Please choose wisely but, given the recession, regardless of the outcome things in healthcare can only get worse. It is not much of a choice but it is still a free choice that we can, if we choose, exercise.
Praise be to the Party for finally giving us real choice.
Tomorrow will tell us our choice but today we shall go to work as usual with a slight detour at some point to put an X in a box.
For anyone who has worked in the NHS for longer than any reforming politician’s mayfly like lifetime involvement with the NHS you start to see what we at the ND Central term the “cycle of life” otherwise known as idiots effing up (sorry about the grunt word) the health service.
What is this?
It is where a politician decides that something that works does not work and therefore needs reform.
Therefore a politician reforms it (because they have power but not necessarily the ability or more importantly the knowledge) and creates subdivisions to manage the same problems more “efficiently”.
For example: we have an inefficient large local Health Authorities “unresponsive to local needs” and a “drain on resources” so we will create “more locally responsive” and “efficient and accountable” Primary Care Group(s) to “improve patient care”.
So in an area with one health authority you might get 2 (or more) Primary Care groups each of which needs its own and new Chief Executive, Secretary etc.
Result a growth in front line healthcare professionals called managers. Work is duplicated to achieve the same or less and no doubt “efficiency savings” result. Wages do not go down for individuals but the wage bill increases as you have 2 or more parallel organizations working side by side instead of one before. They do the same jobs albeit with new and often more important sounding titles.
This is not like opening a new hospital in an area where the extra beds and doctors and nurses employed could treat extra patients it is doing the same job as before but creating more managers to do so.
These don’t work so now the Politicians will now create more efficient “Primary Care Trusts”. In doing so we will re employ all the former Health Authority and Primary Care Group employees (as redundancy payments cost too much) and so save the Public millions by increasing management costs to do the same job as the original Health Authority but with more people than before.
This process seems to occur in 10-20 year, or 2-4 Parliament, cycles, costs millions, does not improve healthcare but does increase bureaucracy.
Another example is we shall abolish the district general hospitals (run by the former health authorities). We shall create NHS Trusts (lots of them) and after a few years merge them into the same hospital units that were the former district general hospitals but with new names e.g. NHS “Foundation” Trusts.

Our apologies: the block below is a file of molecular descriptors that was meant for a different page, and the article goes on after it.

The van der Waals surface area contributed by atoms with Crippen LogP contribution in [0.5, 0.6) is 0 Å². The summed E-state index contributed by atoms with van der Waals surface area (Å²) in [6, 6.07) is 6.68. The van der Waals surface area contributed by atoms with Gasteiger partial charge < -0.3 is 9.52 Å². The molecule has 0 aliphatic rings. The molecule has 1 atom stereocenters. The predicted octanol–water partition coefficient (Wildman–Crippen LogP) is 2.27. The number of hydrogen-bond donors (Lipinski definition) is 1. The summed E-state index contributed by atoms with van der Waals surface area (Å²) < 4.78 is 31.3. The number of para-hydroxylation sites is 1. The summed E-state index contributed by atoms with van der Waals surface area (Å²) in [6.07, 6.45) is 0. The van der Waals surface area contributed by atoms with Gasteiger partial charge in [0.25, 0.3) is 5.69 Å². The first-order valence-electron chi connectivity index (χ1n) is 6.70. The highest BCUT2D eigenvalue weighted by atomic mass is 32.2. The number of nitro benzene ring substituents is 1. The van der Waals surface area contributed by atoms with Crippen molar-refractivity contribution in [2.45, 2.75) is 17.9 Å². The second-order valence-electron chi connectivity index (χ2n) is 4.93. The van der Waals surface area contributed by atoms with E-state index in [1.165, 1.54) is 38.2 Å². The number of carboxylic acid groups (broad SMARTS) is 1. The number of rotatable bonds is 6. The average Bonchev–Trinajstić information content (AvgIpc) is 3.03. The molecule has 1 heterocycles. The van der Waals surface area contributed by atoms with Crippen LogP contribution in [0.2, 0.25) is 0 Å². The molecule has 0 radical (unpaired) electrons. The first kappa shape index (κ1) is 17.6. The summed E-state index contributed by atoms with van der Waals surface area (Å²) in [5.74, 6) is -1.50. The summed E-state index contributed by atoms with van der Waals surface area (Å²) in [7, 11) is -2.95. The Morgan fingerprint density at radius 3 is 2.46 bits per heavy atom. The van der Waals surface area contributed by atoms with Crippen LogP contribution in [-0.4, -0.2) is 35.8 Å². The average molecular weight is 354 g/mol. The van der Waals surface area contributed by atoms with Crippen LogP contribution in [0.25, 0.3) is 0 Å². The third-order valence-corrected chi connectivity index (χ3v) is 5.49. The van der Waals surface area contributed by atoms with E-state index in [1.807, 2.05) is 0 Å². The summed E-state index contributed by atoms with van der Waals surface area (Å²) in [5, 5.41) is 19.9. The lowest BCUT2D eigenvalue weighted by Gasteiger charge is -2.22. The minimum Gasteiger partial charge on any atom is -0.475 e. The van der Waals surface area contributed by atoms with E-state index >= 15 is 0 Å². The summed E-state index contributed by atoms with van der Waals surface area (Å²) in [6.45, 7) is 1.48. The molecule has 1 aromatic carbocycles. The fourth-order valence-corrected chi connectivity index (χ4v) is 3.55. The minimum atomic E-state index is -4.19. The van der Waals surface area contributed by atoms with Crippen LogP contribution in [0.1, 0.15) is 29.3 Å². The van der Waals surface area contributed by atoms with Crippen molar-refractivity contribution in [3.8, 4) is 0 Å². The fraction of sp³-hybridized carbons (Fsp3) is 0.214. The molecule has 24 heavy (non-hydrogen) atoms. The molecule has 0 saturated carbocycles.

More managers, lots of work for printers, sign painters and web page designers all on the front line treating patients but bugger all improvement for patients as there is zero extra healthcare provided via reforms.
Praise be to the Party for supporting the Circle of Life or is it actually an ever widening spiral of increasing management with each change in Party? And so the cycle continues ever downwards, more inefficiency, less front line care and there is an election coming.
For various reasons here at ND Central we have not posted recently. The biggest cause of this is the fall out from the Icelandic volcanic ash cloud in terms of reducing bodies on the ground which only now are finding their way home from foreign shores.
An article in an obscure bit of the medical press caught our attention. If you can find it, it is on the letters page of the freebie found with the British Medical Journal called BMA News which is normally about as thick as a piece of quality toilet paper.
On their letters page there was a short letter entitled “Trust me, I’m a physio”.
The crux of the letter was that a doctor, who is an anaesthetist, volunteered to help in response to a request for inflight medical help only to be told by a steward that someone else had volunteered “who is a physiotherapist”.
What does this tell us about dumbing down?
So now if there is an acute medical emergency like a heart attack, a pneumothorax, meningititis, a cardiac arrest on an aeroplane a physio is now to be preferred over an ansaethetist? We are sure that the prompt administration of some core stabilizing exercises with some gentle mobilization and stretching will be of huge benefit for any life threatening emergency at 36,000 feet.
We do wonder what the acute medical emergency was that a physiotherapist would have been able to manage better than an anaesthetist?
Praise be to the Party for telling us all that anyone can be a doctor. It would seem like someone, somewhere, might be starting to believe them.
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Northern Doc was once a blog originally written by a group of GPs in Northernshire and expressed their experiences and frustrations of working in today's NHS. The pieces were compiled at social meetings after work and published anonymously in a once free society. Following the Government's Medical Council clamp down on freedom of thought, speech and expression by doctors and our belief that the views of a few doctors DO NOT represent the views of the profession as a whole their views will now be written by and published by a journalist who has previously contributed to the blog by virtue of social ties. Any inference that the word Doc means a doctor is now purely coincidental. This is as of the 22 April 2013.